Friday, April 18, 2008

Bush's Greenhouse Gas Reduction Plan

It is not as bad as I thought.

...based on technology advances and strong new policy, it is now time for the U.S. to look beyond 2012 and to take the next step. We've shown that we can slow emissions growth. Today, I'm announcing a new national goal: to stop the growth of U.S. greenhouse gas emissions by 2025.

To reach this goal, we will pursue an economy-wide strategy that builds on the solid foundation that we have in place. As part of this strategy, we worked with Congress to pass energy legislation that specifies a new fuel economy standard of 35 miles per gallon by 2020, and requires fuel producers to supply at least 36 billion gallons of renewable fuel by 2022. This should provide an incentive for shifting to a new generation of fuels like cellulosic ethanol that will reduce concerns about food prices and the environment.

We also mandated new objectives for the coming decade to increase the efficiency of lighting and appliances. We're helping states achieve their goals for increasing renewable power and building code efficiency by sharing new technologies and providing tax incentives. We're working to implement a new international agreement that will accelerate cuts in potent HCFC emissions. Taken together, these landmark actions will prevent billions of metric tons of greenhouse gas emissions from entering the atmosphere.

These objectives are backed by a combination of new market-based regulations, new government incentives, and new funding for technology research. We've provided billions of dollars for next generation nuclear energy technologies. Along with the private sector, we've invested billions more to research, develop and commercially deploy renewable fuels, hydrogen fuel cells, advanced batteries, and other technologies to enable a new generation of vehicles and more reliable renewable power systems.
And how did we slow emissions growth? High gasoline prices have reduced the consumption of gasoline for one. The market works!

Lots of mandates in there. Do you know what it is called when the government controls an industry through regulation? Socialism. National Socialism.

First the auto mandate. He wants to go from a fleet average of 27.5 mpg to 35 mpg. Good. Sort of. And what if industry doesn't meet the goals? They pay a penalty. No mater what Bush has mandated an increase in auto prices. Swell. Just swell. Another thing that he doesn't take into account is that when cars get higher mileage at a given fuel price level people drive more. Cute. We will get higher auto prices and more road congestion. Brilliant move. So the saving in actual fuel consumption will be less than the numbers indicate. Of course with more people on the roads congestion will get worse. Cars that are in heavy traffic use more fuel for a given distance traveled even if they are hybrids. Another hit.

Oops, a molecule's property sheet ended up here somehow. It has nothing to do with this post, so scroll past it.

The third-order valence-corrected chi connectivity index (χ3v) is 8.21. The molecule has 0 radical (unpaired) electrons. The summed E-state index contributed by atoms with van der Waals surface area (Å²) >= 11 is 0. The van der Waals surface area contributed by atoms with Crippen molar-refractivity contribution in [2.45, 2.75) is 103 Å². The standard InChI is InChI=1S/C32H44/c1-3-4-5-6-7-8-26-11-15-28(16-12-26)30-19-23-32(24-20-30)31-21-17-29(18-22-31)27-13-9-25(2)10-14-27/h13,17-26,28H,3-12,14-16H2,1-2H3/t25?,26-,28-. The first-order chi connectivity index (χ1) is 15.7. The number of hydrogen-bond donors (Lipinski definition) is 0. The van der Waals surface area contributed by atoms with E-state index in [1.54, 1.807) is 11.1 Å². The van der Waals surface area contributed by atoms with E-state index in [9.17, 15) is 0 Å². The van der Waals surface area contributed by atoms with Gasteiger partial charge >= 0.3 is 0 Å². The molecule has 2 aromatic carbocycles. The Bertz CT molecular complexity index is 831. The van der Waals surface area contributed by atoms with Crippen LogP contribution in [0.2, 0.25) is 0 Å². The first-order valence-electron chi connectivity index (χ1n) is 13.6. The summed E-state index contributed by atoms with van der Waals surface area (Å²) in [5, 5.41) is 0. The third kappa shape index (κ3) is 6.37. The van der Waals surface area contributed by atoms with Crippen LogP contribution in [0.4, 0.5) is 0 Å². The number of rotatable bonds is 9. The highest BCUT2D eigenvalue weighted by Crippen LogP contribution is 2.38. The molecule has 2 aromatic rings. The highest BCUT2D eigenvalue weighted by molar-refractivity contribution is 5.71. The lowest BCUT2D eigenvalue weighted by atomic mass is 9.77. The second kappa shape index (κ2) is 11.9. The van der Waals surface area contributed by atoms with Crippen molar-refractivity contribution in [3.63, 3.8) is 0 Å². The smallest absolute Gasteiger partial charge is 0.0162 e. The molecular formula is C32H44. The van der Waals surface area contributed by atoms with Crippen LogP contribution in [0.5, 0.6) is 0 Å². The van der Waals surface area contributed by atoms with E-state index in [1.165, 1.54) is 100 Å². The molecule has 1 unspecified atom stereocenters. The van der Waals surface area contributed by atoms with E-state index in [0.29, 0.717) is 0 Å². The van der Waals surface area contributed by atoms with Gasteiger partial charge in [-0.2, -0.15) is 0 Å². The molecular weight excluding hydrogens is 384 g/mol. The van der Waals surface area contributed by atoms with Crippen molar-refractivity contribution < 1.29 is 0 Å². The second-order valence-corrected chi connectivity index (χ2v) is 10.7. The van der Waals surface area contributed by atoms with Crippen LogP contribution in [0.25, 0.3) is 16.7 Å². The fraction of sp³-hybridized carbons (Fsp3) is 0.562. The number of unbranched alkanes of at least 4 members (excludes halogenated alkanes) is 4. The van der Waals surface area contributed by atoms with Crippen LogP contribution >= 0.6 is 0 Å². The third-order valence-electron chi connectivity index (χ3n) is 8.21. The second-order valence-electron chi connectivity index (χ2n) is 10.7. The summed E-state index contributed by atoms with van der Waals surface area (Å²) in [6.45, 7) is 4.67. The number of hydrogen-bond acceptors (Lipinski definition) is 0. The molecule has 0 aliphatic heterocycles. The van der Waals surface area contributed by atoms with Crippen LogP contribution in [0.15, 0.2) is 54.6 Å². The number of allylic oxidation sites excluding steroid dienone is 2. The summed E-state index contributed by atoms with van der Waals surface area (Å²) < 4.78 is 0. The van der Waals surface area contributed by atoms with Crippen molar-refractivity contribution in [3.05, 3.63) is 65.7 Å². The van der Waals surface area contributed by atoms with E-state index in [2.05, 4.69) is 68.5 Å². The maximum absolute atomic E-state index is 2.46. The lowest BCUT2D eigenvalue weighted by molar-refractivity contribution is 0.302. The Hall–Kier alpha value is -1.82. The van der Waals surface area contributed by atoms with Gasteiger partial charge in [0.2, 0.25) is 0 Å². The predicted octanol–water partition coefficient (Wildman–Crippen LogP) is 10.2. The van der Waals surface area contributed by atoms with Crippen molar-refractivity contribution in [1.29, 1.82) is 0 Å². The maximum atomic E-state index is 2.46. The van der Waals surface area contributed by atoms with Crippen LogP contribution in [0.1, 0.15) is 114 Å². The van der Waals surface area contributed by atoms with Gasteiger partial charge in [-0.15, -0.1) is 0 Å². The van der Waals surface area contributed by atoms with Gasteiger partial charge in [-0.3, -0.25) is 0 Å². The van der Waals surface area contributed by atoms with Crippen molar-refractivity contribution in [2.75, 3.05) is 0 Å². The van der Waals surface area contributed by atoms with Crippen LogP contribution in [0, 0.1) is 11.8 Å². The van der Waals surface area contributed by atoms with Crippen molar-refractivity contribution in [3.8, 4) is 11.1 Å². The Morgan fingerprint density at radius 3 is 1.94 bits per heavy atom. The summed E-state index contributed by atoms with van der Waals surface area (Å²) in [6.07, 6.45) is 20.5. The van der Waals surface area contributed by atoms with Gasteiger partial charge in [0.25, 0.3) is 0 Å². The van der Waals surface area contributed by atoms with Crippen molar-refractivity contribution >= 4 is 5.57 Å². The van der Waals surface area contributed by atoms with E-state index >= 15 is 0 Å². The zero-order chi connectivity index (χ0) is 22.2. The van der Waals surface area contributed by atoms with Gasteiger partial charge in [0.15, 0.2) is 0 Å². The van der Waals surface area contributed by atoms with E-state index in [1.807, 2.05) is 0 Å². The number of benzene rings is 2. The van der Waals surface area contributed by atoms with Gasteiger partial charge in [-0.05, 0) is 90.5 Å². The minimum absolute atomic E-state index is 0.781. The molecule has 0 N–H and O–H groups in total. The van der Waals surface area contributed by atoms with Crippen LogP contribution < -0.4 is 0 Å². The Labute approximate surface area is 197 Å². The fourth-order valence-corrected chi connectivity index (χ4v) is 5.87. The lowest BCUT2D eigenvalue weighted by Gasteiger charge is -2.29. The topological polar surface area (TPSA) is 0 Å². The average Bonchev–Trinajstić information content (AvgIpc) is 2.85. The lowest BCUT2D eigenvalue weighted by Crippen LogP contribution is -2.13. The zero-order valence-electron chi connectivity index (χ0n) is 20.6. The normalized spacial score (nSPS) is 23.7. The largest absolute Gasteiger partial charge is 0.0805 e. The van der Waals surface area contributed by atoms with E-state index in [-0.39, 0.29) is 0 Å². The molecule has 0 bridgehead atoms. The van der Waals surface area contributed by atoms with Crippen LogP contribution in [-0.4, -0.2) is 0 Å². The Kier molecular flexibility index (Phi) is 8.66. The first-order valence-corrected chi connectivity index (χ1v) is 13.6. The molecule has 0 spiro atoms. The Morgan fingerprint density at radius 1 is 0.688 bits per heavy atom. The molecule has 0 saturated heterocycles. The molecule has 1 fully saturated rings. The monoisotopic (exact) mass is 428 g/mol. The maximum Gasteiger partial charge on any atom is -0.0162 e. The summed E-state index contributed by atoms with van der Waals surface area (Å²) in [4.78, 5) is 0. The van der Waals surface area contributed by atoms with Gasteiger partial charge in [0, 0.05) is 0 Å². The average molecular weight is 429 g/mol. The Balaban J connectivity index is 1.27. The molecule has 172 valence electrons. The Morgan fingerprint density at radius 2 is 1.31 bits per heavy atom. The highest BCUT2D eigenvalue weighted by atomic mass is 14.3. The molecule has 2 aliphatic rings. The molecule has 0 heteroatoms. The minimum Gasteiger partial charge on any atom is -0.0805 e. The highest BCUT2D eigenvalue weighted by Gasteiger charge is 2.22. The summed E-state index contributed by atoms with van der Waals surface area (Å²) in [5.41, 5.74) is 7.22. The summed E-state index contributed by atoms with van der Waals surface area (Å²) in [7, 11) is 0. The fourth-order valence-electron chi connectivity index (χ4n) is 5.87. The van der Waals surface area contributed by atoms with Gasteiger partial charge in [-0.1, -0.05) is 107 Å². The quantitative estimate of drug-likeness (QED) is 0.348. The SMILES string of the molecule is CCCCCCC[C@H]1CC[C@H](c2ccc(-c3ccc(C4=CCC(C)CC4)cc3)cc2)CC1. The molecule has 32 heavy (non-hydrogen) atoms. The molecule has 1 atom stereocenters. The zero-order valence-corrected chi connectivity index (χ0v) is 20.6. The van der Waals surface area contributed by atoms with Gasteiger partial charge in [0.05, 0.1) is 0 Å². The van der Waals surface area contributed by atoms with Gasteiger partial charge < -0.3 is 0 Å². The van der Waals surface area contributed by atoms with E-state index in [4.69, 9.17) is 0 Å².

And the renewable fuel mandate? Well cellulosic ethanol sounds peachy. Except it is a dream right now. The technology is not available. In addition if it is based on crops like switchgrass it will still raise food prices because it will be in competition with land for food production. Another hit on the economy.

Mandated increases in appliance efficiency? The cost of appliances is going up. We will get more of the washers that require two wash cycles to get clothes clean. Where is the efficiency in that? Not to mention the cost in time. So what will it mean in terms of change? People will hold on to their old appliances longer. Genius.

And the lighting mandates? A study was done where a small town changed all its lighting to CFLs. What happened? Energy consumption went up. Why? With lighting costs lower people were not as careful in turning lights off when they were not in use. The hits just keep on coming.

The only positive thing in this whole bit is the work on new technology. That is the only thing that can fix the mess we are in. All the rest amounts to a huge tax increase on the economy. Oh well. At least he has put off the mandates for a while. By then we may be well into a New Little Ice Age and the Congress may be induced to repeal at least some of this non-sense.

We can only hope.

Cross Posted at Classical Values


LarryD said...

The first sunspot of Cycle 24 was on Jan 4th, 2008. The second emerged on April 13, 2008. It was relatively small and lasted about a day.

Some had tried to explain away the current cold anomaly as due to the La Nina. Which started months after the cold did. La Nina is weakening, but is forcast to last at least three more months. We'll see if it lasts as long as the cold wave does. :)

M. Simon said...


From what I have read they are in the wrong latitude to be part of the current cycle.

Of course I could be mistaken.